Ok, enough about the booze, now for the food. The Well Mix is a must. It’s a great before dinner play on chex-mix that is salty, savory and pairs perfectly with a sweet beverage. The Housecut Potato Chips & Dips are also a good “teaser” that can get you going during happy hour. For the main course, referred to as “commitments” on the menu, the Smoked Mushroom Mac & Cheese is to die for. I mean, CHEESE! & mac… yum! Another great option, which low and behold is on the happy hour menu as well, is the Ratatouille on Rye. It’s a version of the classic vegetable dish placed between two slices of rye bread that are smeared with goat cheese and pesto.






As I mentioned before, drink.well is a small venue. I’m not exaggerating about that either. The place holds 6 tables that range from sitting two people to four people with only one table that will sit up to six with 12 barstools circling the bartenders. If you visit at a “hot” time, you may have to stand at one of the two tables attached to poles that stand in the middle of the restaurant. It’s still worth it though, but getting there early for the happy hour experience is definitely preferable. If you happen to snag a table, you must head to the bar/register to place your order. One of the bartenders will call your name when your drink is ready, and another will bring your food out by referencing the Uno card that is given to you upon ordering.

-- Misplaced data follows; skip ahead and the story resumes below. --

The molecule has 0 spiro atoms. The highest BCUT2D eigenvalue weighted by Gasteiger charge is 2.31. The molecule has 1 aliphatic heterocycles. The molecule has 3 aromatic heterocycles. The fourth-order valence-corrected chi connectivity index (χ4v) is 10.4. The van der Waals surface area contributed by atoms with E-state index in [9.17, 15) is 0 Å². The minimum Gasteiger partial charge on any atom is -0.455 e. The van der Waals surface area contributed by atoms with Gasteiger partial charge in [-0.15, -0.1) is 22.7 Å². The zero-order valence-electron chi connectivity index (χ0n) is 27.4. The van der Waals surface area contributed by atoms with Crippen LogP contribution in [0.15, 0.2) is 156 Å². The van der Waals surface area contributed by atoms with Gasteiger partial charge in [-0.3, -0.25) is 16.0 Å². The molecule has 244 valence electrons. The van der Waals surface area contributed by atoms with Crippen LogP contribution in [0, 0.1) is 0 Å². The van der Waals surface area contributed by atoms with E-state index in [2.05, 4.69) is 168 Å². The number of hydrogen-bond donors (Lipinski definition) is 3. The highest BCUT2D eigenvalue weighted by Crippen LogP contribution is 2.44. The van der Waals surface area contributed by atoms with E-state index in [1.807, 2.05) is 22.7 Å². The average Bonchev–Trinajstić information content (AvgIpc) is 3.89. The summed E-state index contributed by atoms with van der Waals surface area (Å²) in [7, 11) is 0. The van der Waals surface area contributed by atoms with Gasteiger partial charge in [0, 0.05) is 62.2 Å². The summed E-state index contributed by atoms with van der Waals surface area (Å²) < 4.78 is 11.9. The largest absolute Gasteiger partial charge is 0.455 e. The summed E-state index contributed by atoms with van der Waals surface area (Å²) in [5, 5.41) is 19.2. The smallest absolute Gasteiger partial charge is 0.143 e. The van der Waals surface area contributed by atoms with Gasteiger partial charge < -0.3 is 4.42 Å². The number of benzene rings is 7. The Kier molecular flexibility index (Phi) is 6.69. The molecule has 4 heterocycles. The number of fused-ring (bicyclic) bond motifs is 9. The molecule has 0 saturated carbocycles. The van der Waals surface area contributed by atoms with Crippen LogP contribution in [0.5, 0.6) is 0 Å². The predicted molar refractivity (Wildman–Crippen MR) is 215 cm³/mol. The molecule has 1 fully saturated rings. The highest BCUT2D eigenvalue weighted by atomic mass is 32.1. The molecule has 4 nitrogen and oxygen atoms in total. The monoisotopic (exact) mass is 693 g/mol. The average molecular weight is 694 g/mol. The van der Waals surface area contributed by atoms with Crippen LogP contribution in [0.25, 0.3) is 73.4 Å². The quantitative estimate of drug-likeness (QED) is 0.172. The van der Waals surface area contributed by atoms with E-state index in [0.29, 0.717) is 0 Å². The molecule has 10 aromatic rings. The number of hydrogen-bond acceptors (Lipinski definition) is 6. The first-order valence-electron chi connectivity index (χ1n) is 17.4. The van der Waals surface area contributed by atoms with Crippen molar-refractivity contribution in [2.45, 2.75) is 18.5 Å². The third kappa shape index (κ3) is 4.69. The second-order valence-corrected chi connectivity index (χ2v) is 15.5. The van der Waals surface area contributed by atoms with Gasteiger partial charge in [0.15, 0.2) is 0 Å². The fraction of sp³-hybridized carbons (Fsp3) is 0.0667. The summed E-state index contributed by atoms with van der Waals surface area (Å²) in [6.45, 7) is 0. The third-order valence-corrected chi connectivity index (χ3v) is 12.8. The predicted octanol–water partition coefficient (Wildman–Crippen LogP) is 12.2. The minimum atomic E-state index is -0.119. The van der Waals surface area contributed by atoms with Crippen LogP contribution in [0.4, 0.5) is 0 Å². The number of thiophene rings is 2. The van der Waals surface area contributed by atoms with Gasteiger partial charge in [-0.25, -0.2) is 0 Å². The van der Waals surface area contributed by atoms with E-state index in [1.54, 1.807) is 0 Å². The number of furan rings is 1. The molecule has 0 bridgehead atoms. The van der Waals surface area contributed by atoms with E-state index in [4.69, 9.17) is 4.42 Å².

** Note: For dessert, drink.well also features rotating flavors of baked-in-house twinkies…
can it get any better?

All about drink.well 


207 East 53rd Street
Austin, TX


Tues-Thurs 4pm -11pm
Fri 4 pm – 12 am
Sat 12 pm – 12 amdrink3
Sun 12 pm – 11 pm

Happy Hour:
Tues – Fri 4 pm – 6 pm

Takes Reservations: Nope. First come, first serve.

WiFi: Yes

Website: http://www.drinkwellaustin.com/




Red Lentils with Leftover Tomato Sauce


**The word marinara has been changed to tomato sauce. This is why.

Has no one used leftover homemade tomato sauce with lentils? Seriously? Most lentil dishes are made with tomatoes… someone had to have thought of this already. After extensive research (ok maybe extensive is pushing it) but a few good searches using different word choices I still didn’t find anything all that helpful. Silly, silly internet… lucky for all you curious people wanting to use marinara tomato sauce with your red lentils, I’ve provided a quick recipe below. Technically, I could be the only one that wants to eat this kind of creation, actually that’s most likely the case. Oh well, if you read this you now know another way to use leftover marinara tomato sauce instead of just having pasta everyday for an entire week. BLAH.


A majority of the recipes I looked at included curry, spices, ginger etc. the typical accompaniment to lentils. I decided against adding these because the sauce my roomie made was FREAKING DELICIOUS and there was no way I would add a whole bunch of other spices. That would most likely completely screw up everything I was aiming for. At least, I’m pretty sure.